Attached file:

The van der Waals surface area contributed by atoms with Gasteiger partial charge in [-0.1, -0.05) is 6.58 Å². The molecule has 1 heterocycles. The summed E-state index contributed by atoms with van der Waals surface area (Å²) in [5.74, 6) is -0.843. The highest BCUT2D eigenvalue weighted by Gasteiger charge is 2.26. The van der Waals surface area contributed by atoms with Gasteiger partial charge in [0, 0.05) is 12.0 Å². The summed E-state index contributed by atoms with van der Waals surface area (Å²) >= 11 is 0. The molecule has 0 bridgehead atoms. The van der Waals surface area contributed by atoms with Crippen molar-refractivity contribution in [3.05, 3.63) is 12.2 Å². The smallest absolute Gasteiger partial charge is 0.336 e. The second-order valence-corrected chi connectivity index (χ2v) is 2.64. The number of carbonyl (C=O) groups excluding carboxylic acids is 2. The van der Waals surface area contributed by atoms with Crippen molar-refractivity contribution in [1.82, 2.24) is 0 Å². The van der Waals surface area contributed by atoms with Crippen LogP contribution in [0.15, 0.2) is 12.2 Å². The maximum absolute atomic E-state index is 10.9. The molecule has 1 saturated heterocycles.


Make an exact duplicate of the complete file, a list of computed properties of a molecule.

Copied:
The van der Waals surface area contributed by atoms with Gasteiger partial charge in [-0.1, -0.05) is 6.58 Å². The molecule has 1 heterocycles. The summed E-state index contributed by atoms with van der Waals surface area (Å²) in [5.74, 6) is -0.843. The highest BCUT2D eigenvalue weighted by Gasteiger charge is 2.26. The van der Waals surface area contributed by atoms with Gasteiger partial charge in [0, 0.05) is 12.0 Å². The summed E-state index contributed by atoms with van der Waals surface area (Å²) >= 11 is 0. The molecule has 0 bridgehead atoms. The van der Waals surface area contributed by atoms with Crippen molar-refractivity contribution in [3.05, 3.63) is 12.2 Å². The smallest absolute Gasteiger partial charge is 0.336 e. The second-order valence-corrected chi connectivity index (χ2v) is 2.64. The number of carbonyl (C=O) groups excluding carboxylic acids is 2. The van der Waals surface area contributed by atoms with Crippen molar-refractivity contribution in [1.82, 2.24) is 0 Å². The van der Waals surface area contributed by atoms with Crippen LogP contribution in [0.15, 0.2) is 12.2 Å². The maximum absolute atomic E-state index is 10.9. The molecule has 1 saturated heterocycles.